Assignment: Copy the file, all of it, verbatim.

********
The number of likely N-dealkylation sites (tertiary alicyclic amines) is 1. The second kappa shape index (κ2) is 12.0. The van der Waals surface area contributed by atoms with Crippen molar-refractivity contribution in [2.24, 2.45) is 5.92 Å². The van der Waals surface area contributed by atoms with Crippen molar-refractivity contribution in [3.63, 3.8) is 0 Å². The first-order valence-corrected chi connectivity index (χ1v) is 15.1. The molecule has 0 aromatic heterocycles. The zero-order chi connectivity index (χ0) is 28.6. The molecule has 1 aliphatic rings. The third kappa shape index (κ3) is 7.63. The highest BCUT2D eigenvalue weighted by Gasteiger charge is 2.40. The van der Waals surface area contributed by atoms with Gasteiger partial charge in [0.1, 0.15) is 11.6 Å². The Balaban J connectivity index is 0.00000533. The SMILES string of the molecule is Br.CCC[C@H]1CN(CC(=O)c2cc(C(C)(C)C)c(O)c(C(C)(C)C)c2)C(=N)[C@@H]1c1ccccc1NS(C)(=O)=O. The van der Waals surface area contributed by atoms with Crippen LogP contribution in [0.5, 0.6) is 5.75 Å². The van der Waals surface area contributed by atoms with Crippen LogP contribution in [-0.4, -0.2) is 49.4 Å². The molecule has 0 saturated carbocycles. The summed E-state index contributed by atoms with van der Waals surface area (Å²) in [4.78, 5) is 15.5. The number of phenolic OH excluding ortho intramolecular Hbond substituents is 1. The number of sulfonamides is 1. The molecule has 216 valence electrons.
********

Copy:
The number of likely N-dealkylation sites (tertiary alicyclic amines) is 1. The second kappa shape index (κ2) is 12.0. The van der Waals surface area contributed by atoms with Crippen molar-refractivity contribution in [2.24, 2.45) is 5.92 Å². The van der Waals surface area contributed by atoms with Crippen molar-refractivity contribution in [3.63, 3.8) is 0 Å². The first-order valence-corrected chi connectivity index (χ1v) is 15.1. The molecule has 0 aromatic heterocycles. The zero-order chi connectivity index (χ0) is 28.6. The molecule has 1 aliphatic rings. The third kappa shape index (κ3) is 7.63. The highest BCUT2D eigenvalue weighted by Gasteiger charge is 2.40. The van der Waals surface area contributed by atoms with Gasteiger partial charge in [0.1, 0.15) is 11.6 Å². The Balaban J connectivity index is 0.00000533. The SMILES string of the molecule is Br.CCC[C@H]1CN(CC(=O)c2cc(C(C)(C)C)c(O)c(C(C)(C)C)c2)C(=N)[C@@H]1c1ccccc1NS(C)(=O)=O. The van der Waals surface area contributed by atoms with Crippen LogP contribution in [0.5, 0.6) is 5.75 Å². The van der Waals surface area contributed by atoms with Crippen LogP contribution in [-0.4, -0.2) is 49.4 Å². The molecule has 0 saturated carbocycles. The summed E-state index contributed by atoms with van der Waals surface area (Å²) in [4.78, 5) is 15.5. The number of phenolic OH excluding ortho intramolecular Hbond substituents is 1. The number of sulfonamides is 1. The molecule has 216 valence electrons.